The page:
The Copernicus Atmosphere Monitoring Service (CAMS) has recently produced a greenhouse gas reanalysis (version egg4) that covers almost 2 decades from 2003 to 2020 and which will be extended in the future. This reanalysis dataset includes carbon dioxide (CO2) and methane (CH4). The reanalysis procedure combines model data with satellite data into a globally complete and consistent dataset using the European Centre for Medium-Range Weather Forecasts’ Integrated Forecasting System (IFS). This dataset has been carefully evaluated against independent observations to ensure validity and to point out deficiencies to the user. The greenhouse gas reanalysis can be used to examine the impact of atmospheric greenhouse gas concentrations on climate change (such as global and regional climate radiative forcing), assess intercontinental transport, and serve as boundary conditions for regional simulations, among other applications and scientific uses. The caveats associated with changes in assimilated observations and fixed underlying emissions are highlighted, as is their impact on the estimation of trends and annual growth rates of these long-lived greenhouse gases.
A new method is presented for estimating urban hydroxyl radical (OH) concentrations using the downwind decay of the ratio of nitrogen dioxide over carbon monoxide column-mixing ratios (XNO2/XCO) retrieved from the Tropospheric Monitoring Instrument (TROPOMI). The method makes use of plumes simulated by the Weather Research and Forecast model (WRF-Chem) using passive-tracer transport, instead of the encoded chemistry, in combination with auxiliary input variables such as Copernicus Atmospheric Monitoring Service (CAMS) OH, Emission Database for Global Atmospheric Research v4.3.2 (EDGAR) NOx and CO emissions, and National Center for Environmental Protection (NCEP)-based meteorological data. NO2 and CO mixing ratios from the CAMS reanalysis are used as initial and lateral boundary conditions. WRF overestimates NO2 plumes close to the center of the city by 15 % to 30 % in summer and 40 % to 50 % in winter compared to TROPOMI observations over Riyadh. WRF-simulated CO plumes differ by 10 % with TROPOMI in both seasons. The differences between WRF and TROPOMI are used to optimize the OH concentration, NOx, CO emissions and their backgrounds using an iterative least-squares method. To estimate OH, WRF is optimized using (a) TROPOMI XNO2/XCO and (b) TROPOMI-derived XNO2 only.For summer, both the NO2/CO ratio optimization and the XNO2 optimization increase the prior OH from CAMS by 32 ± 5.3 % and 28.3 ± 3.9 %, respectively. EDGAR NOx and CO emissions over Riyadh are increased by 42.1 ± 8.4 % and 101 ± 21 %, respectively, in summer. In winter, the optimization method doubles the CO emissions while increasing OH by ∼ 52 ± 14 % and reducing NOx emissions by 15.5 ± 4.1 %. TROPOMI-derived OH concentrations and the pre-existing exponentially modified Gaussian function fit (EMG) method differ by 10 % in summer and winter, confirming that urban OH concentrations can be reliably estimated using the TROPOMI-observed NO2/CO ratio. Additionally, our method can be applied to a single TROPOMI overpass, allowing one to analyze day-to-day variability in OH, NOx and CO emission.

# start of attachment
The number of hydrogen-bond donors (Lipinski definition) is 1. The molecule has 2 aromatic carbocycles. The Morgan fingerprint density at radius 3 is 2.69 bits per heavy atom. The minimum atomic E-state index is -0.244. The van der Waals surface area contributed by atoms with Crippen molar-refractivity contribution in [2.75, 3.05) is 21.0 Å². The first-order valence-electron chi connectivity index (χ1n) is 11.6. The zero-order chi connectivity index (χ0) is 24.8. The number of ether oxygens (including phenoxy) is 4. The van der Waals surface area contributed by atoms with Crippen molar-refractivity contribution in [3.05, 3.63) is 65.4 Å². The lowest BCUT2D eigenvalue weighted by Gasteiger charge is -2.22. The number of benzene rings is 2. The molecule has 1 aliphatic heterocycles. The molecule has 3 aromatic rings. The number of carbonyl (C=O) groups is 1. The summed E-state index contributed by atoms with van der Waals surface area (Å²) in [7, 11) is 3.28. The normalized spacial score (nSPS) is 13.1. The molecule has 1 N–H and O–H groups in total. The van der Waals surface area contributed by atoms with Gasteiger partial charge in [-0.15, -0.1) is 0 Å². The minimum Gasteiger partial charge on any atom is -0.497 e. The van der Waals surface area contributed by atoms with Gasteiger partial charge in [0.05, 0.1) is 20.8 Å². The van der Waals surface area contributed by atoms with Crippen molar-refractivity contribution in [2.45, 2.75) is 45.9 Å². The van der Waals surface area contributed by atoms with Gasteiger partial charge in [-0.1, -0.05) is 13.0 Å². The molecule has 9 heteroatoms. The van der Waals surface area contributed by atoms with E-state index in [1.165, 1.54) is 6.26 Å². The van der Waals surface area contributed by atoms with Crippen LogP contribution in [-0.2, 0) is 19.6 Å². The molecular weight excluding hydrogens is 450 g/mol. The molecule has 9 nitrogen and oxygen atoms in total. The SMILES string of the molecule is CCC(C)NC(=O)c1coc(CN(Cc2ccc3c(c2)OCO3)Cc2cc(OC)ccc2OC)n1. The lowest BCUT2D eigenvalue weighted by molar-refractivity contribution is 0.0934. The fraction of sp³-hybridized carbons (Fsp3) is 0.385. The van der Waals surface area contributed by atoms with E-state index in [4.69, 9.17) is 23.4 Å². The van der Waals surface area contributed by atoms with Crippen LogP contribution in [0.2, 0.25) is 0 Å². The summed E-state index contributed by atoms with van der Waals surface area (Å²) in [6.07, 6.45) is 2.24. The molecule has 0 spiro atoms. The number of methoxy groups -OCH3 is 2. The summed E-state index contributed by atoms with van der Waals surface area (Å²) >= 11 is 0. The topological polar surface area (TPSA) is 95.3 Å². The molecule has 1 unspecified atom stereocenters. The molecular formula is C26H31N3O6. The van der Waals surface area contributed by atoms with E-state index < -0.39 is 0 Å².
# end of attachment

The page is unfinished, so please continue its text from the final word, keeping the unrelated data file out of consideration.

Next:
We collaborate with climate researchers and modelers, and together contribute to the development of physical instruments and the promotion of scientific activities outside SRON.
Responsible for ¼ of human-made greenhouse effect
About 30 times more powerful than CO₂ (GWP-100)
Large emissions from fossil fuel industry, landfills, livestock
Reactions with atmospheric gases contribute to global warming
Trace gas to calculate CO₂ emissions from forest fires
Small particles in the atmosphere
Largest unknown factor in climate change
Strong impact on air quality